So let me start with this question. If sand is no better than gravel, what would be an affordable substrate that would help my plants?

I have (2) types of plants in my tank. I have the broad leaf stuff you see in the photos and Cabomba. The Cabomba grows like a weed, I am constantly having it trim it, say, once every two weeks in what is a fairly deep tank. I usually cut it right in half and plant the other half. But the broad leaf stuff just does not seem to have the same luck. Are some plants going to just be that much better for my tank set up?
 

ceg4048

Expert/Global Moderator
Staff member
Joined
11 Jul 2007
Messages
8,993
Location
Chicago, USA
tennis4you said:
And that's the word that scares me. I know so little.
Hmm..but aren't you scared of the word "algae"? That word scares the heck out of me. :wideyed: Here's a word that's even scarier; "Malnutrition". Let me put it you this way, are you scared of the word "food"? I assume not. Well, "ferts" = "food". Does that help?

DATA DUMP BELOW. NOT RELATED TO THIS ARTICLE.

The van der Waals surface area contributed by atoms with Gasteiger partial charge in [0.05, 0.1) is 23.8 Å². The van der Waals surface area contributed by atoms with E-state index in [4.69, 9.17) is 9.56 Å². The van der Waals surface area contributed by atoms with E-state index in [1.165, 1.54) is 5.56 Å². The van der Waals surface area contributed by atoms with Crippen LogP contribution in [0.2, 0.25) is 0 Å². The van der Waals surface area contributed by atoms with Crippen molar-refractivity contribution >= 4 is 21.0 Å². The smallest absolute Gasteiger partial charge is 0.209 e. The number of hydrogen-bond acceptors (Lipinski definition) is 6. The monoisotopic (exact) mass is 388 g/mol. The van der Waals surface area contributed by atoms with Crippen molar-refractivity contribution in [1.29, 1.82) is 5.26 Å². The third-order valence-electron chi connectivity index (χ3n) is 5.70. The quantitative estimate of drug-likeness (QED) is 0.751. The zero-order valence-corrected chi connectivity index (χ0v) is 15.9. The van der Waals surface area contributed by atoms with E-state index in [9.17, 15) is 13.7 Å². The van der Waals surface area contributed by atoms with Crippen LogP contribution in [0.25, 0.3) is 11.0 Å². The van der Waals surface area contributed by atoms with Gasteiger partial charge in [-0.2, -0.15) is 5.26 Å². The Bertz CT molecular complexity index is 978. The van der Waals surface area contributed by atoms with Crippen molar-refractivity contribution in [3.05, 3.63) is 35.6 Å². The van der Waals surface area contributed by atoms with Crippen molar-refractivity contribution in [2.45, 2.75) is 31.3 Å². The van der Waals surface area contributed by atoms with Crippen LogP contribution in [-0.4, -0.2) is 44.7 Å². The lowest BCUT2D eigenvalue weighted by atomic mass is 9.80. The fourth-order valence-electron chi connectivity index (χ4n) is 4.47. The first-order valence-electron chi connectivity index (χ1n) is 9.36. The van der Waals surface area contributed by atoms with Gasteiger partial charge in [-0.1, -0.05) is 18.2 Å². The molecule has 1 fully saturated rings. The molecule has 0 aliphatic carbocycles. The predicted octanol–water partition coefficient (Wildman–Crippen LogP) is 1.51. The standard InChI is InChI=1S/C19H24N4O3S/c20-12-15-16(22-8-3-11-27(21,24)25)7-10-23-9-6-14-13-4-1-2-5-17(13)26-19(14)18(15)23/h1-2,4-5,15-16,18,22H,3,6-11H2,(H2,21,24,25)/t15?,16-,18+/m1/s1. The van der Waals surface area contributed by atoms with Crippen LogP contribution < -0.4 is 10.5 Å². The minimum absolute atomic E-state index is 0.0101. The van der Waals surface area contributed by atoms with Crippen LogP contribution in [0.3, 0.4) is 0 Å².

In order to not be scared of a word one has to read more about those words.
Read about ferts in the Tutorials section here:=> viewtopic.php?f=34&t=1211
Read about Algae in JamesC Algae guide here:=> http://theplantedtank.co.uk/algae.htm

There is no excuse to scared of words because we have information superhighway at our fingertips. :idea:


tennis4you said:
So let me start with this question. If sand is no better than gravel, what would be an affordable substrate that would help my plants?
Read about affordable substrate and it's preparation in the Substrate section here:=> viewtopic.php?f=17&t=741
You can also use garden variety potting soil capped with sand or your gravel. This can be messy but it is cheap. If you decide to go this rout then it's best to bake the potting soil for a few hours first, or just let it soak in a bucket for a month or so to get the bacteria colony up and to neutralize the ammonia. I reckon James Akadama method as described in the link is the cleanest and easiest cheap solution.